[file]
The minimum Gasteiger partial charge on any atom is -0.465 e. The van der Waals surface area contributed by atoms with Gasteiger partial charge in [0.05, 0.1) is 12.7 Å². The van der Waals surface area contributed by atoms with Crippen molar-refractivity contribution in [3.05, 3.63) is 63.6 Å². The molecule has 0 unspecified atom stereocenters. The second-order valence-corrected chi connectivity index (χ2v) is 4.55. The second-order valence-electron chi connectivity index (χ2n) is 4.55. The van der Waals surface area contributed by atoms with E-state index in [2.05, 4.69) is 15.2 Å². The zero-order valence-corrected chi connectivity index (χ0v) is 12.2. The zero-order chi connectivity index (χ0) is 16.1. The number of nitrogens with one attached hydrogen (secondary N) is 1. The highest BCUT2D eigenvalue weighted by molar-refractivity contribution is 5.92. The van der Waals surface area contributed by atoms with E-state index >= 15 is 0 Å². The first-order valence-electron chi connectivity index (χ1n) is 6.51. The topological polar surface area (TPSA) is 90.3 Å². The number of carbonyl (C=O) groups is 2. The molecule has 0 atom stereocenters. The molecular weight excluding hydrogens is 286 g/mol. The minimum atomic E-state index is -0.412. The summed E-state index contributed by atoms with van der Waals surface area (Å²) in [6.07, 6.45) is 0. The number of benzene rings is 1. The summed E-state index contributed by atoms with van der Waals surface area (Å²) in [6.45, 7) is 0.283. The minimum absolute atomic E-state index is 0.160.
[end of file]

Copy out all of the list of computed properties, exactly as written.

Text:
The minimum Gasteiger partial charge on any atom is -0.465 e. The van der Waals surface area contributed by atoms with Gasteiger partial charge in [0.05, 0.1) is 12.7 Å². The van der Waals surface area contributed by atoms with Crippen molar-refractivity contribution in [3.05, 3.63) is 63.6 Å². The molecule has 0 unspecified atom stereocenters. The second-order valence-corrected chi connectivity index (χ2v) is 4.55. The second-order valence-electron chi connectivity index (χ2n) is 4.55. The van der Waals surface area contributed by atoms with E-state index in [2.05, 4.69) is 15.2 Å². The zero-order valence-corrected chi connectivity index (χ0v) is 12.2. The zero-order chi connectivity index (χ0) is 16.1. The number of nitrogens with one attached hydrogen (secondary N) is 1. The highest BCUT2D eigenvalue weighted by molar-refractivity contribution is 5.92. The van der Waals surface area contributed by atoms with E-state index >= 15 is 0 Å². The first-order valence-electron chi connectivity index (χ1n) is 6.51. The topological polar surface area (TPSA) is 90.3 Å². The number of carbonyl (C=O) groups is 2. The molecule has 0 atom stereocenters. The molecular weight excluding hydrogens is 286 g/mol. The minimum atomic E-state index is -0.412. The summed E-state index contributed by atoms with van der Waals surface area (Å²) in [6.07, 6.45) is 0. The number of benzene rings is 1. The summed E-state index contributed by atoms with van der Waals surface area (Å²) in [6.45, 7) is 0.283. The minimum absolute atomic E-state index is 0.160.